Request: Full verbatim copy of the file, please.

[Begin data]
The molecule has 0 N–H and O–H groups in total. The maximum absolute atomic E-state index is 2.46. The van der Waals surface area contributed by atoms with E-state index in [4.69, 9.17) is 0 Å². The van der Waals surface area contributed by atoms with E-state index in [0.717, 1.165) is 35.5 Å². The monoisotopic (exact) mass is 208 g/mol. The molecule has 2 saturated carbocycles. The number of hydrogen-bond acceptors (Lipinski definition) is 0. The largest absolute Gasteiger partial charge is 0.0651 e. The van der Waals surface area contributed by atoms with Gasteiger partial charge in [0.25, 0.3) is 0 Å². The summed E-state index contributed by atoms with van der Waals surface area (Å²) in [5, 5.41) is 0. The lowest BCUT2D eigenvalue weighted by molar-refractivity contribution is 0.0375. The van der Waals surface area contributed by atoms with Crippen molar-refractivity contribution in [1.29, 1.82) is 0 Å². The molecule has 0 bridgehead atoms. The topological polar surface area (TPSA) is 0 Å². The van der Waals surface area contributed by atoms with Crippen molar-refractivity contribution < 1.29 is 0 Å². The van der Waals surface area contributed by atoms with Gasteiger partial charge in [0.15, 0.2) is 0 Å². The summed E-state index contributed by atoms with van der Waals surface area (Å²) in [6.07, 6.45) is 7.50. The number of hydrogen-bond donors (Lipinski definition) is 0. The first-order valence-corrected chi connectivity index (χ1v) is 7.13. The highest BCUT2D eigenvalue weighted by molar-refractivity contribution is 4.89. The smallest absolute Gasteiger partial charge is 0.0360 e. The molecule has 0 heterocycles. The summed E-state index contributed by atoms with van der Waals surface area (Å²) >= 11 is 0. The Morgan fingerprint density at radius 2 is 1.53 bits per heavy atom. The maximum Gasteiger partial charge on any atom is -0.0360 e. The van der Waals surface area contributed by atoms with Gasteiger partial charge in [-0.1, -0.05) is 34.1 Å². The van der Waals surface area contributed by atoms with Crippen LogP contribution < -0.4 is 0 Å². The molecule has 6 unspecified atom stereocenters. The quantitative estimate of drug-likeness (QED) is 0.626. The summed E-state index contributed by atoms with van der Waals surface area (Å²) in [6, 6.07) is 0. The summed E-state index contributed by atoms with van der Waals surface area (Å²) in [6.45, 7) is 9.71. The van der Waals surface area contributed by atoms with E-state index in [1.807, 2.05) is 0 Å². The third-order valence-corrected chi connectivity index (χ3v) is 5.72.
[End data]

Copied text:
The molecule has 0 N–H and O–H groups in total. The maximum absolute atomic E-state index is 2.46. The van der Waals surface area contributed by atoms with E-state index in [4.69, 9.17) is 0 Å². The van der Waals surface area contributed by atoms with E-state index in [0.717, 1.165) is 35.5 Å². The monoisotopic (exact) mass is 208 g/mol. The molecule has 2 saturated carbocycles. The number of hydrogen-bond acceptors (Lipinski definition) is 0. The largest absolute Gasteiger partial charge is 0.0651 e. The van der Waals surface area contributed by atoms with Gasteiger partial charge in [0.25, 0.3) is 0 Å². The summed E-state index contributed by atoms with van der Waals surface area (Å²) in [5, 5.41) is 0. The lowest BCUT2D eigenvalue weighted by molar-refractivity contribution is 0.0375. The van der Waals surface area contributed by atoms with Crippen molar-refractivity contribution in [1.29, 1.82) is 0 Å². The molecule has 0 bridgehead atoms. The topological polar surface area (TPSA) is 0 Å². The van der Waals surface area contributed by atoms with Crippen molar-refractivity contribution < 1.29 is 0 Å². The van der Waals surface area contributed by atoms with Gasteiger partial charge in [0.15, 0.2) is 0 Å². The summed E-state index contributed by atoms with van der Waals surface area (Å²) in [6.07, 6.45) is 7.50. The number of hydrogen-bond donors (Lipinski definition) is 0. The first-order valence-corrected chi connectivity index (χ1v) is 7.13. The highest BCUT2D eigenvalue weighted by molar-refractivity contribution is 4.89. The smallest absolute Gasteiger partial charge is 0.0360 e. The molecule has 0 heterocycles. The summed E-state index contributed by atoms with van der Waals surface area (Å²) >= 11 is 0. The Morgan fingerprint density at radius 2 is 1.53 bits per heavy atom. The maximum Gasteiger partial charge on any atom is -0.0360 e. The van der Waals surface area contributed by atoms with Gasteiger partial charge in [-0.1, -0.05) is 34.1 Å². The van der Waals surface area contributed by atoms with Crippen LogP contribution < -0.4 is 0 Å². The molecule has 6 unspecified atom stereocenters. The quantitative estimate of drug-likeness (QED) is 0.626. The summed E-state index contributed by atoms with van der Waals surface area (Å²) in [6, 6.07) is 0. The summed E-state index contributed by atoms with van der Waals surface area (Å²) in [6.45, 7) is 9.71. The van der Waals surface area contributed by atoms with E-state index in [1.807, 2.05) is 0 Å². The third-order valence-corrected chi connectivity index (χ3v) is 5.72.